If you’ve been following us for a while, then you know that we put a hefty emphasis on sustainability for pet parents.
When you have carefully crafted a plan that is designed to meet your animal’s physical, emotional, and behavioral needs, to enable them to engage in species-typical behaviors in healthy, safe, and appropriate ways, it is because you love and care about animals in your life.
Unfortunately, the best plan won’t meet your animal’s needs if you can’t sustain it.
Sometimes, it goes a little something like this…
You catch the enrichment bug!
You read all the things. Listen to all the podcasts. Start collecting ideas, making plans, buying tools and toys, and filling so much time with these activities and ideas of what you want your enrichment plan to be.
And then something happens.
Maybe you get an extra project at work and start putting in some overtime.
Maybe you get injured or sick and need to focus on healing.
Maybe you get tired from doing all the things.
But, you still try to fit all those activities, ideas and plans into time, energy, or bandwidth that you no longer have.
And it’s just not sustainable. You can keep it up for a bit, but eventually, the execution falls apart, and if you’re already feeling that enrichment guilt, you may even feel crummy because you aren’t superhuman.
But, you don’t need to be super human if you focus on creating a sustainable enrichment plan! Sustainability is key to the long-term success of an enrichment plan. It is important for your pet’s welfare and your welfare, and it is doable!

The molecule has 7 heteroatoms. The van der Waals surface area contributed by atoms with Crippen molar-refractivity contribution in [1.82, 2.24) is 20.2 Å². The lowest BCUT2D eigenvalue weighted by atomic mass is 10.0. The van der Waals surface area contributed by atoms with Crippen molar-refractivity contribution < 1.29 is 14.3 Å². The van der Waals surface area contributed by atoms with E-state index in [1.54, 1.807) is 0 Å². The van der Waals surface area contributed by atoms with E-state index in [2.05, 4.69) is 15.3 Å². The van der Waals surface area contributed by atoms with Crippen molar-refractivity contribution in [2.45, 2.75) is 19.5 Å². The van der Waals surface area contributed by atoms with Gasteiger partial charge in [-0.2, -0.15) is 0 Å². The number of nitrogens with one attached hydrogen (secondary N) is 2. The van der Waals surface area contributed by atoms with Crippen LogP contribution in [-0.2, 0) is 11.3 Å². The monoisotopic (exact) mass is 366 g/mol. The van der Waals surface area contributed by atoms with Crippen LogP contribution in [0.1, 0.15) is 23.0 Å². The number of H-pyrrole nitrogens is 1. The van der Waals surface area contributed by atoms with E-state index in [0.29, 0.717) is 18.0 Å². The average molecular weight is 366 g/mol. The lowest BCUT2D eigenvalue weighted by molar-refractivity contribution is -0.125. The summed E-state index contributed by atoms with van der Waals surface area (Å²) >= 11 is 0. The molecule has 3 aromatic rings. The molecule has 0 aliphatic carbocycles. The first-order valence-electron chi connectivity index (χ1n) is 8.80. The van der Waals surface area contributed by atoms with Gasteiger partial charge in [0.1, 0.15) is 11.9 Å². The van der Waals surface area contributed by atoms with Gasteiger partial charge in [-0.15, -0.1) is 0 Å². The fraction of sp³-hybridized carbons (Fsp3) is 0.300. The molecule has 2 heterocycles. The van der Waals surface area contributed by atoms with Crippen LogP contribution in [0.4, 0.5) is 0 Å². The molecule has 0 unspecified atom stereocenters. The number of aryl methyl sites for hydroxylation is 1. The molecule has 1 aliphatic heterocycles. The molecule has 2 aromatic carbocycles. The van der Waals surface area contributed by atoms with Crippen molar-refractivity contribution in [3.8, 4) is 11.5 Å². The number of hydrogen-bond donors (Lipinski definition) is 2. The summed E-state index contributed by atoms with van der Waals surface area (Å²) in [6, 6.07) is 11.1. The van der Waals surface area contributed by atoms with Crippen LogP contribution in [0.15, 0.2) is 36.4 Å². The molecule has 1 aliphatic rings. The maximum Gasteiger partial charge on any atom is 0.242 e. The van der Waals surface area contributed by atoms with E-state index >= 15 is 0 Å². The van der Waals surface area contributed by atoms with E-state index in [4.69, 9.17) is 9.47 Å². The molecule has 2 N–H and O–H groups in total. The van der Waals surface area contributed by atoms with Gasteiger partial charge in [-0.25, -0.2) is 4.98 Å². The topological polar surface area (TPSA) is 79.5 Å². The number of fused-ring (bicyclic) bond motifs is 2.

Sustainability requires multiple plans
A single, rigid plan will fracture and crack under the weight and variability of everything else that people need to handle in their day-to-day life.
A single plan means that you are creating something that can’t shift and integrate into the very natural changes that occur day to day, week to week, year to year.
So, this month’s training challenge is to start exploring flexibility in your enrichment plan. Let’s start with 1 goal or activity, and build from there!
Sidebar: The following suggestions are working under the assumption that you already have a first go at your enrichment plan in place. If you are just getting started, then I suggest you start here, with our step-by-step guide for crafting the first draft of your animal’s enrichment plan!
So, what might this look like?
In my house, and for my clients, I work to create a tier system based on effort for the pet parent.
Now, an important note: effort is relative. What I might label “low effort” for me, might be “high effort” for you, and that’s okay! There are so many things that impact how we grade effort. Avoid comparing yourself to others!
First, list your goal
For example, in my house, for Griffey and Laika: relaxation and rest while I’m at work.
Second, list the options you have available to you that meet that goal. This is where your previous “trial and eval” comes into play!
Griffey and Laika:
- Scatter feeds
- Non-frozen lick mats
- Frozen food toy
- Play sessions with me
- Play sessions with each other
- Social time
- Teaching relaxation
- 40-minute walks in the morning
- Teaching a new skill or working on one of our training goals
Third, consider the effectiveness of the activity in helping you to achieve your goal and the amount of effort that activity takes for you.